Early in their careers, Melchers and Hitchcock were attracted to many of the same subjects, one of which was the homey peasant interiors traditionally favored by the Old Dutch Masters. The topic was a lucrative one in the burgeoning industrial age, when nostalgia for a pre-modern culture was the rage among art collectors.  By a comparison of their images, it becomes clear that Melchers and Hitchcock were not only seeking out similar themes, they were even sitting down together to record the same people and villages surrounding their studio, with the unhappy result being that if they didn’t trouble themselves to sign every picture, they were sometimes too similar in style and subject to tell each artist apart. This is what we have here. The watercolor could be from George’s hand or Gari’s.

Here’s something else that makes it difficult to assign the piece to Melchers; two pieces of furniture in the mystery watercolor are similar to pieces reproduced by Hitchcock- a very similar chair appears in a sketch he produced of his studio for the magazine, Art Amateur in 1890, and the trestle table is similar, if not identical, to one he depicted in another sketch for the Scribners article.

Kitchen Madonna

Kitchen Madonna

Polishing a Tray

Polishing a Tray

Further complicating the attribution is the strong kinship the watercolor has with George Hitchcock’s Kitchen Madonna, here at Belmont, but it also resembles in style and subject Melchers’ Polishing a Tray, Peasant Girl and Grandfather and Baby. I don’t know if I can narrow it down to one artist over the other until I find more concrete evidence.

Meanwhile, the owner has generously agreed to lend Belmont the painting for exhibition in order for our audiences to admire it, examine it and state their own case for or against Gari Melchers.

 

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Who was Gari Melchers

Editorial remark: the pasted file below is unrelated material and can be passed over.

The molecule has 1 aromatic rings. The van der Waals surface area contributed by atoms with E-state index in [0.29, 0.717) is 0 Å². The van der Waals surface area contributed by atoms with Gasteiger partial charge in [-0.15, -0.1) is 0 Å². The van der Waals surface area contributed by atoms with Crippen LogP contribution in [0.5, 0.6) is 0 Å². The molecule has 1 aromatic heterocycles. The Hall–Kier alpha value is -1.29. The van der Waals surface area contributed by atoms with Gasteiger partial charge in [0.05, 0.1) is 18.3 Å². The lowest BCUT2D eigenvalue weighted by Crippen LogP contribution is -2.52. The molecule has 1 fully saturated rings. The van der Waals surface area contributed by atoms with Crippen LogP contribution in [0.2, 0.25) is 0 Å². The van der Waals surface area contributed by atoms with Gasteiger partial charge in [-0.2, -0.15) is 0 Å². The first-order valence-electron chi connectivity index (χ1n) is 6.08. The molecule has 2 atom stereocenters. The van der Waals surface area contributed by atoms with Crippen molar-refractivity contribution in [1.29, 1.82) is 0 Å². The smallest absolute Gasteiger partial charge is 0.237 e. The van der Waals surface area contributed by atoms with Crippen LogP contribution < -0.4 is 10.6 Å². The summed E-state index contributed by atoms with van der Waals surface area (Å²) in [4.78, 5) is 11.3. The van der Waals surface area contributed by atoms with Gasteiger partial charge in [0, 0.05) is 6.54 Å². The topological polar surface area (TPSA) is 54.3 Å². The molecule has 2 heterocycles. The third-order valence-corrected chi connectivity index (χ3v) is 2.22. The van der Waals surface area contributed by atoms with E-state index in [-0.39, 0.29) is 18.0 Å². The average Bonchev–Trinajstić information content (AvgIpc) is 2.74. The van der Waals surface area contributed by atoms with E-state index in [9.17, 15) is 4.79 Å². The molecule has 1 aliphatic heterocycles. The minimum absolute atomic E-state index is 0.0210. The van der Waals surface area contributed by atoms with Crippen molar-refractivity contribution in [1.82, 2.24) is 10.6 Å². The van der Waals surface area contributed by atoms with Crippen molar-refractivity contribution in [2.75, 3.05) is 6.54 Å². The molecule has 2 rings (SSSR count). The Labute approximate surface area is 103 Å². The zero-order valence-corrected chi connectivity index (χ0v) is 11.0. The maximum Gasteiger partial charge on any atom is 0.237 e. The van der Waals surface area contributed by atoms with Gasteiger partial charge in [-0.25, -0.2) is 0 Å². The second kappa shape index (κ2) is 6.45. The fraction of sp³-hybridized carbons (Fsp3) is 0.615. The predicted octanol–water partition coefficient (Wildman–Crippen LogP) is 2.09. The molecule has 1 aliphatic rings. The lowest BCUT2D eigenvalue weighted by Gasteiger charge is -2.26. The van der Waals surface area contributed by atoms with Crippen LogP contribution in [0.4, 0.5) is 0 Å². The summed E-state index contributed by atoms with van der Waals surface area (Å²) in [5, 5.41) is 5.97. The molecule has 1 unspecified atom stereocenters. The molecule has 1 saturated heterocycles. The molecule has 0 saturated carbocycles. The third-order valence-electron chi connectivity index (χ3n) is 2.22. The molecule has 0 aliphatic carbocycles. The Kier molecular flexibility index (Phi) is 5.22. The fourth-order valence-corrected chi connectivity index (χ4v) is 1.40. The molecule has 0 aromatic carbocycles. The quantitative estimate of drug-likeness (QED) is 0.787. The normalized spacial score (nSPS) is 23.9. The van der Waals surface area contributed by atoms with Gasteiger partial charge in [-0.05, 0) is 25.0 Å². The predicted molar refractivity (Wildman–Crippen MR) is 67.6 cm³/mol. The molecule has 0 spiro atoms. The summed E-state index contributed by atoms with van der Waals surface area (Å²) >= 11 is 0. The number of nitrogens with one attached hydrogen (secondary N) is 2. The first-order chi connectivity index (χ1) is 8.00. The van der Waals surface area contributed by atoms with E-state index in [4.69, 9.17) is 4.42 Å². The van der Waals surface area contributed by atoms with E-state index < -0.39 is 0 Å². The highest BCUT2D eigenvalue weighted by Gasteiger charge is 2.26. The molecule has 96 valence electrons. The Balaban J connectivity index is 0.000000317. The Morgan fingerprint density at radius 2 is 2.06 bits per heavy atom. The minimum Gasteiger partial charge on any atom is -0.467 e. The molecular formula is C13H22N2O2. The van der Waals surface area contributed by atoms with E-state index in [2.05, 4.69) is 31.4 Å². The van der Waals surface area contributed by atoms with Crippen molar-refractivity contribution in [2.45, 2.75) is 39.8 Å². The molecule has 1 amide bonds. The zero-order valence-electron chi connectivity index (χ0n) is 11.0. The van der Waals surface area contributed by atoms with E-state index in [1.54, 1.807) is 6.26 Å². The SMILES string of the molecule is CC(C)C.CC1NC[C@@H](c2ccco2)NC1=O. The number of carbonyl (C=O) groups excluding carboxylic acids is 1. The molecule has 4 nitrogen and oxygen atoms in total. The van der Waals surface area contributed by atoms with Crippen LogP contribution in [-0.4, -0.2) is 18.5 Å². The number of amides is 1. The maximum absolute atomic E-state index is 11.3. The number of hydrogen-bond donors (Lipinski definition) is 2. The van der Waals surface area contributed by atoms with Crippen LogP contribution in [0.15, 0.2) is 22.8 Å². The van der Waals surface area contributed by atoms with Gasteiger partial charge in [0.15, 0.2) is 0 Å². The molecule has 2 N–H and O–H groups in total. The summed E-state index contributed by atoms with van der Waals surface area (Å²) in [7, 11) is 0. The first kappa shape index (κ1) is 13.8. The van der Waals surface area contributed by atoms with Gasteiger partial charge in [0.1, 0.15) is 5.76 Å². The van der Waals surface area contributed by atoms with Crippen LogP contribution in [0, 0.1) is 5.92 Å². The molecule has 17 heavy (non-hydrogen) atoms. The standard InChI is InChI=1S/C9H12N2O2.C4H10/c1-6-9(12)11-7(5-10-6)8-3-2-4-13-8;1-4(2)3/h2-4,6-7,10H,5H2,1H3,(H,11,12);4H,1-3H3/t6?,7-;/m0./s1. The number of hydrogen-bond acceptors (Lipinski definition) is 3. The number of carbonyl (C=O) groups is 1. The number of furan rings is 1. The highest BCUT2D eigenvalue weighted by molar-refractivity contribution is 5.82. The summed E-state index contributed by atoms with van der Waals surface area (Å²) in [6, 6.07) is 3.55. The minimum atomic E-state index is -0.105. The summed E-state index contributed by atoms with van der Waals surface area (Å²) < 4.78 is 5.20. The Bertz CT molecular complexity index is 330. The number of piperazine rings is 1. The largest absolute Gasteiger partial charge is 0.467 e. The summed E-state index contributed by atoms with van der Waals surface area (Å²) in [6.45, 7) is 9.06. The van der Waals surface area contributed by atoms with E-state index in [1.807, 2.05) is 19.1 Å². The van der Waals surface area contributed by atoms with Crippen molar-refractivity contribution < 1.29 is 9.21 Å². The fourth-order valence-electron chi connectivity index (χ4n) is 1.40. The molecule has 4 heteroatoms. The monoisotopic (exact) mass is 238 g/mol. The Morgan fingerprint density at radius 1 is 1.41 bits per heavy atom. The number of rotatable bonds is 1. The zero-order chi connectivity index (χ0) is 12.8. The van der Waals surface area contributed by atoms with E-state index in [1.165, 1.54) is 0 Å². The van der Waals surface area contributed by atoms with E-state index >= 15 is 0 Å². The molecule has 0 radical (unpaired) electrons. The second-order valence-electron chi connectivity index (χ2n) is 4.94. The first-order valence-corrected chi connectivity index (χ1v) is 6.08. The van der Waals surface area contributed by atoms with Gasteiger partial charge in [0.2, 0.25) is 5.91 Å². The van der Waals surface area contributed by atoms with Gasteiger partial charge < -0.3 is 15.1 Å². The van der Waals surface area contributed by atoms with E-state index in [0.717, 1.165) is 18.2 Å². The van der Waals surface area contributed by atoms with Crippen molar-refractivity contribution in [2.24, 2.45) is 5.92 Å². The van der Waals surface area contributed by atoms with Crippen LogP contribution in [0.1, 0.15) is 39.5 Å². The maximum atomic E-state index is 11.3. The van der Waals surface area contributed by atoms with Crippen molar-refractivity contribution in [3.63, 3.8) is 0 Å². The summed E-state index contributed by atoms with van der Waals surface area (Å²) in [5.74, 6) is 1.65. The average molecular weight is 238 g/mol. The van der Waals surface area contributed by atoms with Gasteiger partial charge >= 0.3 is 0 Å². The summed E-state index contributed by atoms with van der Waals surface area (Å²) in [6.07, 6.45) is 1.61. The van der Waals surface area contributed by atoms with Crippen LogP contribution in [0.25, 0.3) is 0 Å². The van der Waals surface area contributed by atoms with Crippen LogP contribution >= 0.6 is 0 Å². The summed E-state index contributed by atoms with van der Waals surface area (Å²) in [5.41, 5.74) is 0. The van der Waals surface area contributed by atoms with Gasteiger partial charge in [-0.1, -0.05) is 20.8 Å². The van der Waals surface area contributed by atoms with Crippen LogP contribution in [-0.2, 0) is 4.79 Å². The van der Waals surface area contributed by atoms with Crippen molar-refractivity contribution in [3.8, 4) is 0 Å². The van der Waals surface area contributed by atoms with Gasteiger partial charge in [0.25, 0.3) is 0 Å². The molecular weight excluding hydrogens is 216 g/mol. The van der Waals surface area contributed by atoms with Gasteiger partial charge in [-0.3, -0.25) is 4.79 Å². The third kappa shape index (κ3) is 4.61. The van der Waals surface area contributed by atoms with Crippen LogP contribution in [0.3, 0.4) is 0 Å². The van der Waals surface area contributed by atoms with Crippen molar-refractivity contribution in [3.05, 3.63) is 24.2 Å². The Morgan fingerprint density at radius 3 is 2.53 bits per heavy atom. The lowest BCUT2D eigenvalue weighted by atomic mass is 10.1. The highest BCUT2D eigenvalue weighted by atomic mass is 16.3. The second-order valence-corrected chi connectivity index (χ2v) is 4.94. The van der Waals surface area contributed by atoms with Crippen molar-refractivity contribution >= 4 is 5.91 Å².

Video

Who was Gari Melchers?

Listen to Belmont Curator Joanna Catron explain why the modern art world has seemingly forgotten Gari Melchers in a talk she gave at the Bellarmine Museum in Fairfield, Connecticut in conjunction with the the exhibition, “Gari Melchers: An American Impressionist at Home and Abroad.  Catron claims its his own doing.

Crimson Rambler

Another Ramblin’ Rose Graces Belmont

Crimson Rambler

Crimson Rambler

For a renowned figure painter like Gari Melchers, it was out of the ordinary to devote an entire canvas to the view of an empty garden, but the vision of a flourishing rose outside his own backdoor proved irresistible. The painting, which he titled The Crimson Rambler, will make a special appearance here at Belmont beginning February 28 through June 7, 2015, thanks to a generous loan from private collectors.

Gari Melchers painted The Crimson Rambler at his residence in Holland sometime around 1915. A rose arbor and a neighboring tree are the principal features of a cultivated garden setting.  Less prominent, but strategically placed at compositional center, is a statue at the far end of the lawn. The arbor is slightly off center, enhancing the illusion that given a few more steps one should pass directly into the garden through the arbor path. The arbor and tree served as frameworks upon which Melchers built up chromatically intensifying layers of pure, vibrating color, resulting in the “sensation” of a garden rather than the literal rendering of one, a key impressionist objective.